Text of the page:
iphone listening shutterstock_519216199

Listen to Podcasts

Why Your Business Needs to Review Its 90 Day Plan [Podcast]

Episode 138: Michael and Kathryn cover how to review and evaluate your 90 Day plan for your business. Looking back on the past 90 days and looking ahead to the coming 90 days will help you grow as a leader and will ultimately encourage your team. If you are feeling a little lost right now and want strategies to help guide your thought processes for the coming year, give this episode a listen.

coffee and journal


In This Episode You Will...

  • Discover why evaluating your business based on the past 90 days helps you form a more solid action plan for the future.
  • Find out Michael and Kathryn's proudest moments as well as their regrets from the last 90 days.
  • Get tips and tricks for adjusting your thought process so you can become a better leader this year.
“Any time we allow ourselves the freedom to be introspective, we're going to grow."
-Kathryn Redman

Resiliency Quiz

References:

90 Day Game Plan Worksheet (cr. Scalable)

Jim Collins (author)

Brené Brown - Dare to Lead (Podcast)

HaBO Village Episode 137 (interview with Bobby Albert)

 

itunes logo   New Call-to-action  Listen on Spotify

Ready to take a listen? Like what you hear? Make sure you become a subscriber to get the latest and greatest of our podcast episodes.

SHARE | | |


Michael:
              Hello, everyone, and welcome to HaBO village. I'm Michael Redman.


Kathryn:
               I'm Kathryn Redman.


Michael:
              And this is a podcast to help leaders like you build passion and provision companies full of profit, purpose and legacy. Welcome to the brand new year. I don't know when you're going to hear this, but we're recording it-


Kathryn:
               And it's the first time we've done a recording in 2021. So from us, definitely, Happy New Year.


Michael:
              Yes. Happy New Year.


Kathryn:
               Happy New Year.


Michael:
              It may not be the first one because we did an interview that's going to run today.


Kathryn:
               Nah, we'll switch it out. We'll do this one first.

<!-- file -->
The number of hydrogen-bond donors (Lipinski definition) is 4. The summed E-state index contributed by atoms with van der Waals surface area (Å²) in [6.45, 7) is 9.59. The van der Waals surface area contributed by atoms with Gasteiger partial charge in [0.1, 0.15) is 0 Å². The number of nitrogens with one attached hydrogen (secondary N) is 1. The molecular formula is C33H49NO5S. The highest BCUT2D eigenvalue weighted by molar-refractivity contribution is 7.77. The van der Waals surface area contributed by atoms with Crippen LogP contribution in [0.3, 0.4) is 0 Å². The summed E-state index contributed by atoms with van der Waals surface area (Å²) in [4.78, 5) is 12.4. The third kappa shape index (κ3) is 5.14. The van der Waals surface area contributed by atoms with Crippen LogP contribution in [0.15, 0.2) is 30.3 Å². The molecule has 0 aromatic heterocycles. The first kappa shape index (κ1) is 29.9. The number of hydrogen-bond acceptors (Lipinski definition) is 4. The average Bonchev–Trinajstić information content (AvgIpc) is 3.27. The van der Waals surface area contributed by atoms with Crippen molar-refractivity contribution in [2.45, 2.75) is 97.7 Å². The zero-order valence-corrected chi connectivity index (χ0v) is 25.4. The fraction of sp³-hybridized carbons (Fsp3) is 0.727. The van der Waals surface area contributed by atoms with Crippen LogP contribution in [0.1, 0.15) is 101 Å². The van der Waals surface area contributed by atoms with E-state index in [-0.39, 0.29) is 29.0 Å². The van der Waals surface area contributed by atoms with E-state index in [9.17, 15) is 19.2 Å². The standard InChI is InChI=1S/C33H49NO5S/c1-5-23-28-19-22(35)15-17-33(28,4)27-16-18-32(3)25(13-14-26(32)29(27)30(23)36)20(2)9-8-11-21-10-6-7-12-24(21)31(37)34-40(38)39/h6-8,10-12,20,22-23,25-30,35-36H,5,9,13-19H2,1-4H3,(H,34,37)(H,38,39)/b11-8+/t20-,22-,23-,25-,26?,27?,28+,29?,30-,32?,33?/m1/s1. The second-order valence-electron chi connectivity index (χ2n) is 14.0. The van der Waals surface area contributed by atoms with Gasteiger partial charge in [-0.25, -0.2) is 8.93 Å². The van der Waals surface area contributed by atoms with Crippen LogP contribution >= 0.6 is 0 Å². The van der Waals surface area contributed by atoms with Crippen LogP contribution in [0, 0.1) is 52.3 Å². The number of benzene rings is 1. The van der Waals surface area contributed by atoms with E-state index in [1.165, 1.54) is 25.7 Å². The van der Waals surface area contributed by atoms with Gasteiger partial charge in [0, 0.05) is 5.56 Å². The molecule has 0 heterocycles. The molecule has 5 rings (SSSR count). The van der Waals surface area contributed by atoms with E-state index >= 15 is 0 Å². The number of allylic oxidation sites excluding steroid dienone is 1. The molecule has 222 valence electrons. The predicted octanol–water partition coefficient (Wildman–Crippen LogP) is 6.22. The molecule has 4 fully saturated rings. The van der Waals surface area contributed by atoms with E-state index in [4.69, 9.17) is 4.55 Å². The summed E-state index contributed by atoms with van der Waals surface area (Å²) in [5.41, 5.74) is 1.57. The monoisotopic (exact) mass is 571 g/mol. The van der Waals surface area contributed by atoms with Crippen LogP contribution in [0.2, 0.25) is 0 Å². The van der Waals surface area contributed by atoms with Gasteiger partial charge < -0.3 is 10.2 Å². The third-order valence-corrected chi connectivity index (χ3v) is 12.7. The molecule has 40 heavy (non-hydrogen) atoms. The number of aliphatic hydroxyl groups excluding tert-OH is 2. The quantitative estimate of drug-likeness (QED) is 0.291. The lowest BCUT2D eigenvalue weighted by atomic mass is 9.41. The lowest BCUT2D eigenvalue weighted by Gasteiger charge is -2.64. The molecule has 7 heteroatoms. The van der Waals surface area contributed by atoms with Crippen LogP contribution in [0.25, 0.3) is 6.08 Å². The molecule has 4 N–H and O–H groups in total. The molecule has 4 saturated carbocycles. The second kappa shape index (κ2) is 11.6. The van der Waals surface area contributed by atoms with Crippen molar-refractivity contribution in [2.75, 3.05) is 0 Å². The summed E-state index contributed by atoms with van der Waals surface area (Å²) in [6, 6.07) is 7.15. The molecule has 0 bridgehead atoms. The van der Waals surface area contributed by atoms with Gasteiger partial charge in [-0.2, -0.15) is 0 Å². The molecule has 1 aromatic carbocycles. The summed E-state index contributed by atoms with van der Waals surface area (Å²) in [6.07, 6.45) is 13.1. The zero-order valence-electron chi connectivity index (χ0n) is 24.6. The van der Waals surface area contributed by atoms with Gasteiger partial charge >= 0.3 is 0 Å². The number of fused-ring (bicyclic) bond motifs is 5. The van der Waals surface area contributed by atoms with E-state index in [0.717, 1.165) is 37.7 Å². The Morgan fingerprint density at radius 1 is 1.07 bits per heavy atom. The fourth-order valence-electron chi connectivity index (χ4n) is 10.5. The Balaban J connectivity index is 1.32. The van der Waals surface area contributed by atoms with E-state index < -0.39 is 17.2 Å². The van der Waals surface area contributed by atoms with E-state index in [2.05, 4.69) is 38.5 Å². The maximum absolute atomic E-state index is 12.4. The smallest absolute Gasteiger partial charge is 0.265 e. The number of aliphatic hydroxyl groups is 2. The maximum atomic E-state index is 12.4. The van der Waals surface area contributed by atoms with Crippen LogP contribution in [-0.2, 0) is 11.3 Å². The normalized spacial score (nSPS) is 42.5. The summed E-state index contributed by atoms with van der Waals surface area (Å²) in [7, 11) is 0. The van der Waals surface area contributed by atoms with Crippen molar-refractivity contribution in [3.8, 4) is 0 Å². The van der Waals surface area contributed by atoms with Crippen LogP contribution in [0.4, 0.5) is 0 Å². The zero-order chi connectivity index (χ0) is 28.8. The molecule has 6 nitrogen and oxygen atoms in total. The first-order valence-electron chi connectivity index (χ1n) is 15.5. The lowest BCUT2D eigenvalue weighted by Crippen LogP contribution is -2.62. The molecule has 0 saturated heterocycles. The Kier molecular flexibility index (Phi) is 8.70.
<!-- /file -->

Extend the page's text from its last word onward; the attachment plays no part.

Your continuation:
Michael:
              All right. All that said, you don't know when our schedule is, we don't know when our schedule is. Today we're going to talk about just last year and thinking about the last 90 days. We're going to walk you through an exercise that's really, I think, very helpful. It was helpful to us, and it was part of some good coaching and leadership that we were getting, and we're going to pass it onto you. And it's really an exercise, we're going to walk you through the exercise and then we're going to have something that you can download from our show notes page if you want it. But it really is thinking about the world in four quarters in a year, about the last 90 days.


Michael:
              We've got all these methodologies of, how do we plan, and how do we get traction? And everything else. And there's a lot of great ones out there. This may or may not fit into what you're doing. If you don't have something, this is something to consider. This is something we're adding to even our different stuff like quarterly goals and things like that, because I think it works for that. So we're going to call it the 90-Day Game Plan. Kathryn, why don't you talk them through a little bit about it, high-level?


Kathryn:
               Okay. So at a high level, the goal is to look at the past 90 days first and look at things you're excited about and things that maybe you have regrets about. We'll talk about why that matters. And then the next piece of it is to look at the present and spend some time evaluating what you feel confident about and what you feel like you're lacking. And then the final thing is looking at the future. And this is not necessarily... I mean, this might be 90 days, but it also might be a little bit beyond that. But what are you excited about, and what are you worried about?


Kathryn:
               So just thinking through, and this 90-Day Game Plan is, you're thinking about how you take the next steps forward, looking back a little, looking at where you are right now, and then looking at the future in both the positive and the challenging.


Michael:
              Got it.


Kathryn:
               So that's the plan.


Michael:
              And then we'll list out up to five different things that you want to work on.


Kathryn:
               Yeah. They're basically action items that would help you move toward the things that you're trying to accomplish.